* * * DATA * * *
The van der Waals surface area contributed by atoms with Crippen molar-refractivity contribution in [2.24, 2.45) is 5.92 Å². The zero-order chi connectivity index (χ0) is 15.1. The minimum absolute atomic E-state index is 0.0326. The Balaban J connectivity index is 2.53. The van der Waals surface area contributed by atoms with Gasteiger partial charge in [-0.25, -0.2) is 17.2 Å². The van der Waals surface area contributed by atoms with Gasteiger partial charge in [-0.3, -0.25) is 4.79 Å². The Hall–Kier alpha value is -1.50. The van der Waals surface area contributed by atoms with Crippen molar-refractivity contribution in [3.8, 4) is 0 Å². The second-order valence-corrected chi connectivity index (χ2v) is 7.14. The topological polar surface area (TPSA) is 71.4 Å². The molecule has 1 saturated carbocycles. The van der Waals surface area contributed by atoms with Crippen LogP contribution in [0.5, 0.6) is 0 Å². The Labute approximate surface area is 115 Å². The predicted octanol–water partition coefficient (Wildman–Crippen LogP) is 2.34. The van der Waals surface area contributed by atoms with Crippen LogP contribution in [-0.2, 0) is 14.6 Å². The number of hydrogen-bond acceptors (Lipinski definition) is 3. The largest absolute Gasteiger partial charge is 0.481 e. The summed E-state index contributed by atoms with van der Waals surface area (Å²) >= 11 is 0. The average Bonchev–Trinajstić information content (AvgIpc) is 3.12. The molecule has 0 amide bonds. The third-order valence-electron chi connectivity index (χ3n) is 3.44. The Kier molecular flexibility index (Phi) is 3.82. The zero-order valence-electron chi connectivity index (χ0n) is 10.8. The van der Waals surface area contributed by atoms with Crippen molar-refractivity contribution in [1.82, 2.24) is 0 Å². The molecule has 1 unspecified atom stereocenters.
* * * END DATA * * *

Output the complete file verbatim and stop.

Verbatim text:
The van der Waals surface area contributed by atoms with Crippen molar-refractivity contribution in [2.24, 2.45) is 5.92 Å². The zero-order chi connectivity index (χ0) is 15.1. The minimum absolute atomic E-state index is 0.0326. The Balaban J connectivity index is 2.53. The van der Waals surface area contributed by atoms with Gasteiger partial charge in [-0.25, -0.2) is 17.2 Å². The van der Waals surface area contributed by atoms with Gasteiger partial charge in [-0.3, -0.25) is 4.79 Å². The Hall–Kier alpha value is -1.50. The van der Waals surface area contributed by atoms with Crippen molar-refractivity contribution in [3.8, 4) is 0 Å². The second-order valence-corrected chi connectivity index (χ2v) is 7.14. The topological polar surface area (TPSA) is 71.4 Å². The molecule has 1 saturated carbocycles. The van der Waals surface area contributed by atoms with Crippen LogP contribution in [0.5, 0.6) is 0 Å². The Labute approximate surface area is 115 Å². The predicted octanol–water partition coefficient (Wildman–Crippen LogP) is 2.34. The van der Waals surface area contributed by atoms with Crippen LogP contribution in [-0.2, 0) is 14.6 Å². The number of hydrogen-bond acceptors (Lipinski definition) is 3. The largest absolute Gasteiger partial charge is 0.481 e. The summed E-state index contributed by atoms with van der Waals surface area (Å²) >= 11 is 0. The average Bonchev–Trinajstić information content (AvgIpc) is 3.12. The molecule has 0 amide bonds. The third-order valence-electron chi connectivity index (χ3n) is 3.44. The Kier molecular flexibility index (Phi) is 3.82. The zero-order valence-electron chi connectivity index (χ0n) is 10.8. The van der Waals surface area contributed by atoms with Crippen molar-refractivity contribution in [1.82, 2.24) is 0 Å². The molecule has 1 unspecified atom stereocenters.